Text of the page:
These facts came via the documentary Supercalifragilisticexpialidocious: The Making of Mary Poppins, unless otherwise stated.
2. Over the years, Walt Disney continued to make offers for the book’s rights. In 1959, he and Travers finally met in person in London. She agreed to option the book to him.
The new film, Saving Mr. Banks, tells the true story of Disney’s pursuit to adapt Mary Poppins, and his relationship with author P.L. Travers.
3. Iconic Walt Disney Studios’ songwriters — and brothers – Robert Sherman and Richard Sherman, worked on the music for the film for 2.5 years, unaware that the studio did not have the full rights to the book.
In 1961, Travers finally sold the rights to Disney on the condition that she get script approval rights.
5. Robert Sherman was the first to consider Julie Andrews for the title role after he saw her and Richard Burton perform a song from Camelot on The Ed Sullivan Show.
At the time Andrews and Burton were both appearing in the show on Broadway.
A month after Andrews’ appearance on The Ed Sullivan Show, Disney flew to New York to meet with her and invited her to Los Angeles so that she could further consider the role.
Julie Andrews was considered a shoo-in for the film, but then-Warner Bros. President Jack Warner decided she was too much of an unknown to carry the film and cast Audrey Hepburn instead.
10. Dick Van Dyke’s notorious Cockney accent was partially to blame on his Irish vocal coach Pat O’Malley, who, according to him, “didn’t do an accent any better than I did.”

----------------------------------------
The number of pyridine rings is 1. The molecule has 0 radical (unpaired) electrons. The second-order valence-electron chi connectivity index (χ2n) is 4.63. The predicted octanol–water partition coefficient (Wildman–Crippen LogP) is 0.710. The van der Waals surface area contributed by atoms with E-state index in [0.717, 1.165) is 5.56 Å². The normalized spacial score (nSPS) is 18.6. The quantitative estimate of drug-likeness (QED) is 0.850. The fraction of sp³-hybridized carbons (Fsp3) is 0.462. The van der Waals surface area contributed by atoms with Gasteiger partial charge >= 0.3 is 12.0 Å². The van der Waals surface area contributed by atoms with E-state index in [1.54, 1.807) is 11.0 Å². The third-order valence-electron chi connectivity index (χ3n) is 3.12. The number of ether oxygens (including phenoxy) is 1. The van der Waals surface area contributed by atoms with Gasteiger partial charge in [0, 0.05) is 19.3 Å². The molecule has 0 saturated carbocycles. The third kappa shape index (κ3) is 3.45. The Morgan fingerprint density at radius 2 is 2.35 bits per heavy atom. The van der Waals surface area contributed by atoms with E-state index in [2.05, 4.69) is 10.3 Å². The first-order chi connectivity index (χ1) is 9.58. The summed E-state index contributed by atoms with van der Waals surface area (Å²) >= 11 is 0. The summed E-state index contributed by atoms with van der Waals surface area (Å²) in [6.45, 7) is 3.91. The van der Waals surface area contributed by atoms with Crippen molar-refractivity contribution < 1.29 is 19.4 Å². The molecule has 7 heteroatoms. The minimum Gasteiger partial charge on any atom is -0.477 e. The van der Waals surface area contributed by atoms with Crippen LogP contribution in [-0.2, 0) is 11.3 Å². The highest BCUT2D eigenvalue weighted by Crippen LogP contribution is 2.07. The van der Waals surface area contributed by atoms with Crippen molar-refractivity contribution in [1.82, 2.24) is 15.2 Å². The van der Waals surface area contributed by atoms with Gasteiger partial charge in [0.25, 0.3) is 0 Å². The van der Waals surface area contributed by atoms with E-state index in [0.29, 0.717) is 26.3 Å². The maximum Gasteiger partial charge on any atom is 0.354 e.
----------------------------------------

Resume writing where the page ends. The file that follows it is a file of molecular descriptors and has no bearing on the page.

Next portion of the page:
12. The “Step in Time” dance sequence was originally slated to be nine minutes long, but the director tried to cut it down to two after fearing it was too long. When Walt Disney found out, he actually decided to add more elements to the sequence, extending it to 14 minutes.
The cast rehearsed the “Step in Time” dance sequence for six weeks.
13. Prior to this movie, Dick Van Dyke had never received any type of dance training.
15. According to Richard Sherman, “Feed the Birds” became Walt Disney’s favorite song and Sherman would often play it for him on the piano.
16. Even though Dick Van Dyke was already cast at Bert, he really wanted to play the role of the villainous old bank president Mr. Dawes. He persuaded Walt Disney by screen-testing for the role and agreeing to make a donation to Cal Arts.
Source: Daily Mail
At the end of the the film, his credit for the role first appears as “Navckid Keyd,” which is an anagram for Dick Van Dyke.
18. By the time of the film’s star-studded premiere, relations between P.L. Travers and Walt Disney Studios were so frosty that she wasn’t even invited. She had to ask Disney for permission to attend.
Travers reportedly hated the film so much that she became visibly upset and wept during the movie.
Source: NY Post
19. The film was not only one of the highest-grossing films of 1964, but also, at the time, Walt Disney Studios’ highest-grossing film ever.
Mary Poppins remained Walt Disney Studios’ highest-grossing film for 20 years, grossing $31 million domestically (which when adjusted for inflation is about $268.3 million today).
Source: Box Office Mojo
Andrews also took home the Academy Award for Best Actress. Hepburn wasn’t even nominated.
Despite the fact that Hepburn had been cast as Eliza Doolittle, there was never a rivalry between the two.
They remained friends for the rest of Hepburn’s life.
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